Rebecca Pollack became a Mentor in 2018 and was excited to have a place to grow in her adoption journey. Rebecca is a social worker with a mental health program at Mt. Sinai St. Luke’s Hospital. As a Mentor, she loves sharing her experience with others who have also been adopted: children, teens, and adults.
What would you like to share about your background?
I was born in South Korea and was adopted when I was about two and a half years old. I grew up outside of Binghamton, in Upstate NY. My parents had three biological children prior to adopting me. I have an older sister and two older brothers. In my free time, I enjoy exercising, traveling, and photography. I have been back to Korea twice, once in 2014 and then again in 2016. My first trip back was with a group of adult adoptees, where we experienced Korea as adults. I went back to Korea in 2016 for the International Korean Adoptee Association (IKAA) gathering in Seoul with about 500 adoptees from around the world.
How did your family share your adoption story with you?
My family shared my adoption story with me from the time I was very young. My family shared books with about adoption, as well as Korean items to enhance my knowledge of my culture. I went to Korean language school for a short period of time at a Korean church in the area. I always knew that I was different from my family since my siblings all have blonde/ brown hair and light eyes. I always felt a bit bewildered when I met people who said that I looked like my mom. I would just say “ok.”
What myths or misconceptions did you encounter as an adoptee?
Growing up, even as an adult, people would ask where I’m from. Are you Chinese, Japanese, Mexican, or Native American Indian? I would respond that I was born in South Korea. When I say that I am Korean-American, people want to know whether I’m from North or South Korea. Another issue I encounter is when I have gone to school meetings and provide my work ID, people look at the name on my ID and ask, “Are you married?” Or when walking down the street I have heard Ni hao being directed at me.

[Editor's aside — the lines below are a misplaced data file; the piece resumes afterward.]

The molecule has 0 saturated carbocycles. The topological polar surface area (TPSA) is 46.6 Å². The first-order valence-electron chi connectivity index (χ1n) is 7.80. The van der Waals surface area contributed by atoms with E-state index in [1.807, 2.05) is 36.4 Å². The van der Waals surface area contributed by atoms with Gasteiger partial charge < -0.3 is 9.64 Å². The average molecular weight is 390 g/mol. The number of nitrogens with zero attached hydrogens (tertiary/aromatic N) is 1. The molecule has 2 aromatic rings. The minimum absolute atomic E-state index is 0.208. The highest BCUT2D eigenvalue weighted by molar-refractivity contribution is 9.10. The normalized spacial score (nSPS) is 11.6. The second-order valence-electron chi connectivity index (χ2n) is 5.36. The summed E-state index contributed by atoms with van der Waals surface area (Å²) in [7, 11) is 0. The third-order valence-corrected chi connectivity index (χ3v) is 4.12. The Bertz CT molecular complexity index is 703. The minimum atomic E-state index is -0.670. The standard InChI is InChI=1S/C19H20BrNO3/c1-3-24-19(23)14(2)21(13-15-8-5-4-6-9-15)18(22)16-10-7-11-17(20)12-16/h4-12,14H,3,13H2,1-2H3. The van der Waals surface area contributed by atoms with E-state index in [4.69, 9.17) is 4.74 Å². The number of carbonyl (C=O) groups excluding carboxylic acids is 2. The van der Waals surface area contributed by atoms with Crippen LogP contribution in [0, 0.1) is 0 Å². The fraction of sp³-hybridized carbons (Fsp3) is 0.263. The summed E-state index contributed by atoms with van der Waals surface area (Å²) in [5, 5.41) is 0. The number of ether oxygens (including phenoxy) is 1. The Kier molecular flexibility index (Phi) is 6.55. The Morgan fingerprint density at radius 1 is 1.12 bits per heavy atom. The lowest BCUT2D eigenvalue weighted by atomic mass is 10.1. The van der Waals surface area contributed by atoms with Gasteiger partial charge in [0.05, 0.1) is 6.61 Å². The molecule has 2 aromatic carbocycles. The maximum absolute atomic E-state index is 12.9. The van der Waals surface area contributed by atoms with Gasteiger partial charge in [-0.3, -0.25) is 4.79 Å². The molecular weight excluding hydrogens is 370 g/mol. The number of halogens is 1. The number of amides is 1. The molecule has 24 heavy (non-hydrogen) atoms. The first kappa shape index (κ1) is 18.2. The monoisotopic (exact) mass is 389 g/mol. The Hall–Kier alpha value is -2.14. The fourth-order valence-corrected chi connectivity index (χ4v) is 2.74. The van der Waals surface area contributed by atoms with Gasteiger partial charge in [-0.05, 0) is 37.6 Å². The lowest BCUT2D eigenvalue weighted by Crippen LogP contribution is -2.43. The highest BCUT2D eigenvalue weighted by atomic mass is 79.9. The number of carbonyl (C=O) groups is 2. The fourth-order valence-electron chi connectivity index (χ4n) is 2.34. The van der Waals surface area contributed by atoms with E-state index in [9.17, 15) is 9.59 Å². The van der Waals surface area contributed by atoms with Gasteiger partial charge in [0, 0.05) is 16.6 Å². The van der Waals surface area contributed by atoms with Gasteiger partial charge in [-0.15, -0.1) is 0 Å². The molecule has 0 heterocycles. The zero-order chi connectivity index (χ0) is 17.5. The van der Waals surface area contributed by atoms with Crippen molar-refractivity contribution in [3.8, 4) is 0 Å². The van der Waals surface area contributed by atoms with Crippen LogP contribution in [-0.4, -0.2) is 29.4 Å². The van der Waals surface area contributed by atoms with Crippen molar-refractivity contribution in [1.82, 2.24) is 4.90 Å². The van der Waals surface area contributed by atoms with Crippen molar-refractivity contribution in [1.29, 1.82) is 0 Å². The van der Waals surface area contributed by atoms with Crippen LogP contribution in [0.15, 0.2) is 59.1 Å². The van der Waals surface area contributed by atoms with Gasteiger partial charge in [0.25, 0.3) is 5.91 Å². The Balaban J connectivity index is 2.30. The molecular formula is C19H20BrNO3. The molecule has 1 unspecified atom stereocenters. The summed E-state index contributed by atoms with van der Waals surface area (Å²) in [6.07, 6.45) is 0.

When did you get connected to Spence-Chapin’s Mentorship Program?
This is my first year as a Mentor in Spence-Chapin’s Adoption Mentorship Program. After returning to Korea twice and continuing on my adoption journey, I sought opportunities to connect to a mentorship program, particularly with other adoptees. I thought about it in the past, but this was the first time I made more of an effort to identify a mentorship program.
What has been your experience as a Mentor?
I have loved my experience as a Mentor so far! I appreciate having the opportunity to meet and get to know other adult adoptees, especially having the experience to get to know those with a variety of adoption narratives. I also enjoy the opportunity to meet young adoptees and to share our experiences with one another. I appreciate being a part of safe place to share our thoughts, challenges, and experiences with one another.
What advice do you share with young adoptees in the Mentorship Program?
This is the opportunity for young adoptees to share their adoption journey with others as well as to continue writing their narrative. And again, you are in a safe place to share thoughts and feelings where you will not be judged or criticized. This is the opportunity to live your life authentically and feel a bit vulnerable from time to time.
Spence-Chapin’s Adoption Mentorship Program is for adopted middle and high school students. Our program empowers adoptees through friendship, building self-confidence and challenging them to discover and understand their adoption identities and experiences. To learn more about joining the Program as a Mentee or Mentor, contact us at email@example.com or sign up for our FREE Mentorship Webinar!